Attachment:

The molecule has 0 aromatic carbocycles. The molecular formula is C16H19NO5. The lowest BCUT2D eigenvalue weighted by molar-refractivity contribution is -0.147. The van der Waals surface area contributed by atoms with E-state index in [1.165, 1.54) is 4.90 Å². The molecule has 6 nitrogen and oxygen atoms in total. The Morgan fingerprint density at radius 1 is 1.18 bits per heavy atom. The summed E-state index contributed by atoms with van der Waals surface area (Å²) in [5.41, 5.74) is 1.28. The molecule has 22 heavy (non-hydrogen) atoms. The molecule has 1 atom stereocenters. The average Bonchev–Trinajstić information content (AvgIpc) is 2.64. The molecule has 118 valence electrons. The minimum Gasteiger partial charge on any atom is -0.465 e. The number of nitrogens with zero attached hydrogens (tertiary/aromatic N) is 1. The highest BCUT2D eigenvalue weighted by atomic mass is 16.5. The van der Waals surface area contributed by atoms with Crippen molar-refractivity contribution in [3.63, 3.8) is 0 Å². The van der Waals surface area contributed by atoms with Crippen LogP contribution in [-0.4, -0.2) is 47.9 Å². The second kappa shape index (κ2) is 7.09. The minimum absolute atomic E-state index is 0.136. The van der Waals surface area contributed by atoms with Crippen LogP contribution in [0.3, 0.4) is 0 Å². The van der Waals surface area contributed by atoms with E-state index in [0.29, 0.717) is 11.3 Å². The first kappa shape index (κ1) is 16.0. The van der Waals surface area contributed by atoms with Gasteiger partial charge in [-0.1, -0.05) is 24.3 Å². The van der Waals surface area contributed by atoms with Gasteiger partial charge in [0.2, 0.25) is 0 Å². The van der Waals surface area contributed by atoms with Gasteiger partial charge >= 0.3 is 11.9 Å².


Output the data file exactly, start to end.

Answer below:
The molecule has 0 aromatic carbocycles. The molecular formula is C16H19NO5. The lowest BCUT2D eigenvalue weighted by molar-refractivity contribution is -0.147. The van der Waals surface area contributed by atoms with E-state index in [1.165, 1.54) is 4.90 Å². The molecule has 6 nitrogen and oxygen atoms in total. The Morgan fingerprint density at radius 1 is 1.18 bits per heavy atom. The summed E-state index contributed by atoms with van der Waals surface area (Å²) in [5.41, 5.74) is 1.28. The molecule has 22 heavy (non-hydrogen) atoms. The molecule has 1 atom stereocenters. The average Bonchev–Trinajstić information content (AvgIpc) is 2.64. The molecule has 118 valence electrons. The minimum Gasteiger partial charge on any atom is -0.465 e. The number of nitrogens with zero attached hydrogens (tertiary/aromatic N) is 1. The highest BCUT2D eigenvalue weighted by atomic mass is 16.5. The van der Waals surface area contributed by atoms with Crippen molar-refractivity contribution in [3.63, 3.8) is 0 Å². The van der Waals surface area contributed by atoms with Crippen LogP contribution in [-0.4, -0.2) is 47.9 Å². The second kappa shape index (κ2) is 7.09. The minimum absolute atomic E-state index is 0.136. The van der Waals surface area contributed by atoms with Crippen LogP contribution in [0.3, 0.4) is 0 Å². The van der Waals surface area contributed by atoms with E-state index in [0.29, 0.717) is 11.3 Å². The first kappa shape index (κ1) is 16.0. The van der Waals surface area contributed by atoms with Gasteiger partial charge in [-0.1, -0.05) is 24.3 Å². The van der Waals surface area contributed by atoms with Gasteiger partial charge in [0.2, 0.25) is 0 Å². The van der Waals surface area contributed by atoms with Gasteiger partial charge >= 0.3 is 11.9 Å².